First Report of Stemphylium vesicarium on Garlic in South Africa. T. A. S. Aveling, Margaretha Mes Institute for Seed Research, University of Pretoria, Pretoria 0002. S. P. Naude, V.O.P.R.I., Private Bag X293, Pretoria 0001, South Africa. Plant Dis. 76:426. Accepted for publication 24 October 1991. Copyright 1992 The American Phytopathological Society. DOI: 10.1094/PD-76-0426E.
During surveys for diseases of garlic (Allium sativum L.), a leaf
blight was repeatedly observed in the province of Transvaal.
Stemphylium vesicarium (Wallr.) E. Simmons was consistently isolated
from lesions varying from small and pale yellow to large, dark brown
to black, and ovate-elongate, often with a pinkish margin. Immersed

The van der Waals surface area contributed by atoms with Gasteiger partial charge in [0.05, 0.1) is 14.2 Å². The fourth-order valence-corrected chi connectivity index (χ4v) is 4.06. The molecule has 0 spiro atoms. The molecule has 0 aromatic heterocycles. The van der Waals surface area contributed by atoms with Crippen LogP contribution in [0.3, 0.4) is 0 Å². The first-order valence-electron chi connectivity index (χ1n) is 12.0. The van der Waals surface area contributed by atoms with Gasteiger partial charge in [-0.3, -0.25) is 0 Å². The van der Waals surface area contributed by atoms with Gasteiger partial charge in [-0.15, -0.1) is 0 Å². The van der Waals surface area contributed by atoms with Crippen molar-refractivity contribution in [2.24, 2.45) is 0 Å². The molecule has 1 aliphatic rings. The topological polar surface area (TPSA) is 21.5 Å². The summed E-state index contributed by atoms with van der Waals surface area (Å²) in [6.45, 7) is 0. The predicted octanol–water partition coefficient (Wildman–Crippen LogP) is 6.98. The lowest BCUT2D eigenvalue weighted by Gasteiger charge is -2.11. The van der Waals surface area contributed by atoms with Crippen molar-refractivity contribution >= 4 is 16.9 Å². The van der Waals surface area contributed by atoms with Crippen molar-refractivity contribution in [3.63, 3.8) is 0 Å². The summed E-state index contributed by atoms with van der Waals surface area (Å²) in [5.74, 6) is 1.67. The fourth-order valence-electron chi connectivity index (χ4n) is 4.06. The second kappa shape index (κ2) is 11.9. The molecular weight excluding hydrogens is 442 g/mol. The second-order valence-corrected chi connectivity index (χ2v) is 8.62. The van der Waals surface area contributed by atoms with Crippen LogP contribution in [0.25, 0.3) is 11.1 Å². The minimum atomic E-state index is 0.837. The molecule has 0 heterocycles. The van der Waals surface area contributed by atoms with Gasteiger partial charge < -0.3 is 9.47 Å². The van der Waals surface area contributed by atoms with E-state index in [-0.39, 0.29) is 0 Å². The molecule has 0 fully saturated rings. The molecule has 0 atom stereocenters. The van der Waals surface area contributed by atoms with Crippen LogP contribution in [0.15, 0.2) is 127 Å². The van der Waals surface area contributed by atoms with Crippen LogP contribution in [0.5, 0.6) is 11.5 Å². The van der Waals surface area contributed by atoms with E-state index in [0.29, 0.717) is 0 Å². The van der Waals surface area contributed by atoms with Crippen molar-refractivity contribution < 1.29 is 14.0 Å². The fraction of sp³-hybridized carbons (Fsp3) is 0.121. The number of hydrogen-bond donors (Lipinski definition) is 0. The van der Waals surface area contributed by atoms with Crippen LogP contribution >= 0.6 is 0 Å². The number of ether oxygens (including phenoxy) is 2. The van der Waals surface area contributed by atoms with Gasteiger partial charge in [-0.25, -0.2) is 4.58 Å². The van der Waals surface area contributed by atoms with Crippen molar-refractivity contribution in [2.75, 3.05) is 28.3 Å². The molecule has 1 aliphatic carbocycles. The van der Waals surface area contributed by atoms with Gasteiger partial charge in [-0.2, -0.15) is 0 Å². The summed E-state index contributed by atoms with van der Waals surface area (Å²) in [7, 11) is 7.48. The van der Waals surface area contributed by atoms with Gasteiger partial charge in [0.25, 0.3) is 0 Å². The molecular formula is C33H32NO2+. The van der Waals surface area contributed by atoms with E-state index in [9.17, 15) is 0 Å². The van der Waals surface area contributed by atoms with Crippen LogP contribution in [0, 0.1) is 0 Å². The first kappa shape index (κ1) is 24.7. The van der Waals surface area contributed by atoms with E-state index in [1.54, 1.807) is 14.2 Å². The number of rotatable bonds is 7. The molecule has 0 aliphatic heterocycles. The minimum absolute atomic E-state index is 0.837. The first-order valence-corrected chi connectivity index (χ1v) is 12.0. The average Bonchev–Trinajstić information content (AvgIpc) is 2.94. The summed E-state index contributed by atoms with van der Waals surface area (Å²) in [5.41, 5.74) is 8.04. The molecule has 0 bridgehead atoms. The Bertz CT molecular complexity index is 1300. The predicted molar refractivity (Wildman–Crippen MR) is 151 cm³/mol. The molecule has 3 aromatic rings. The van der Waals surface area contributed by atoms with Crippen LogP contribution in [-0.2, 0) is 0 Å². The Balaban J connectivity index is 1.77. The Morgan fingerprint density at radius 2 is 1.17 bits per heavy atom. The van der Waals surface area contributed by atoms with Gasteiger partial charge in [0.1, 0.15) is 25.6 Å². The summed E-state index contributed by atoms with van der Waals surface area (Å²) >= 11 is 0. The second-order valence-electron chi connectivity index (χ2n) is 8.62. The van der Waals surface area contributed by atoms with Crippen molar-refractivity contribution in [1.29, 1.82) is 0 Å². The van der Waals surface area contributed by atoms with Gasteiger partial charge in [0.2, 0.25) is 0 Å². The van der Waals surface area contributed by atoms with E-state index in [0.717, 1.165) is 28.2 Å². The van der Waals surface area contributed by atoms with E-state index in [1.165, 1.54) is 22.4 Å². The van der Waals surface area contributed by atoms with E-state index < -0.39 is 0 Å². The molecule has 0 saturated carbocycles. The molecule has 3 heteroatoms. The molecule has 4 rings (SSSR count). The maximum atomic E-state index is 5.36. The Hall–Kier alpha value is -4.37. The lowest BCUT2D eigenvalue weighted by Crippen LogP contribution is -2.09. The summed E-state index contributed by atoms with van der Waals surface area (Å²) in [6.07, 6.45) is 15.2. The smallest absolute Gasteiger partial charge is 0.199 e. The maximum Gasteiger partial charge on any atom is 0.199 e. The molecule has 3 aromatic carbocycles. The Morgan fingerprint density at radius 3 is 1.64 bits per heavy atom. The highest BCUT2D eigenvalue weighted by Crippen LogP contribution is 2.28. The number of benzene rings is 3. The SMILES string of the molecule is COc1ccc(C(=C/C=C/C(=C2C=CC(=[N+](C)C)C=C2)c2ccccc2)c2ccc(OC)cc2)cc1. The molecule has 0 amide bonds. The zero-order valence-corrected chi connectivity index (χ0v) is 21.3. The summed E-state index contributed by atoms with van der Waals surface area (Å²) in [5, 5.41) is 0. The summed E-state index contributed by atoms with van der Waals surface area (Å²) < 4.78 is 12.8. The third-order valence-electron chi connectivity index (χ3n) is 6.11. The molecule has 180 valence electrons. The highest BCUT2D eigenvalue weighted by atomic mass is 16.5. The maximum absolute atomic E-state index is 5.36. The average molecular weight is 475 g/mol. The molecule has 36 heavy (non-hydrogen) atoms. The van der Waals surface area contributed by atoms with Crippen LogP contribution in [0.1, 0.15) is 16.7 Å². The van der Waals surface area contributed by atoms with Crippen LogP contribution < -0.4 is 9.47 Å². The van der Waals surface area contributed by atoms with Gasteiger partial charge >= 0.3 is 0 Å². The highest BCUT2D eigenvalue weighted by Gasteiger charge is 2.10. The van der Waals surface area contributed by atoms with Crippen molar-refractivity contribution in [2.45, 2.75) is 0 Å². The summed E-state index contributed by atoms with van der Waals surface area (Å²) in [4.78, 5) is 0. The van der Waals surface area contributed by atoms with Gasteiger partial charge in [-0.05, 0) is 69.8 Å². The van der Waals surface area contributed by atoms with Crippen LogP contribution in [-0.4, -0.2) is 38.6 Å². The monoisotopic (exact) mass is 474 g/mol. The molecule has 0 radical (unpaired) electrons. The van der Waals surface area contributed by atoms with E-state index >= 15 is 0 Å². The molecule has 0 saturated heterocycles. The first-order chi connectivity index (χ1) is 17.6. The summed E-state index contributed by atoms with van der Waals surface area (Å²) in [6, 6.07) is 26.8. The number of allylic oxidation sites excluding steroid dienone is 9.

dark brown to black globose pseudothecia of the teleomorph,
Pleospora allii (Rabenh.) Ces. & De Not. (1), formed on potatodextrose
agar in 3-mo-old cultures. Pathogenicity of an isolate from
a garlic leaf (deposited with the National Collection of Fungi, South
Africa, designated PREM 50634) was shown by inoculating leaves
of 20 garlic plants (cv. Large Egyptian White) with conidia and
maintaining plants in a mist chamber for 48 hr. After 8 days, leaves
were severely diseased, with lesions similar to those seen in the field.
Cultures of S. vesicarium reisolated from these plants were identical
to the original. Our observations indicate that severe foliage damage
of garlic caused by this pathogen, with subsequent yield loss, occurs
only when leaf-wetness periods exceed 24 continuous hours and that
warm, humid summers are conducive to development of severe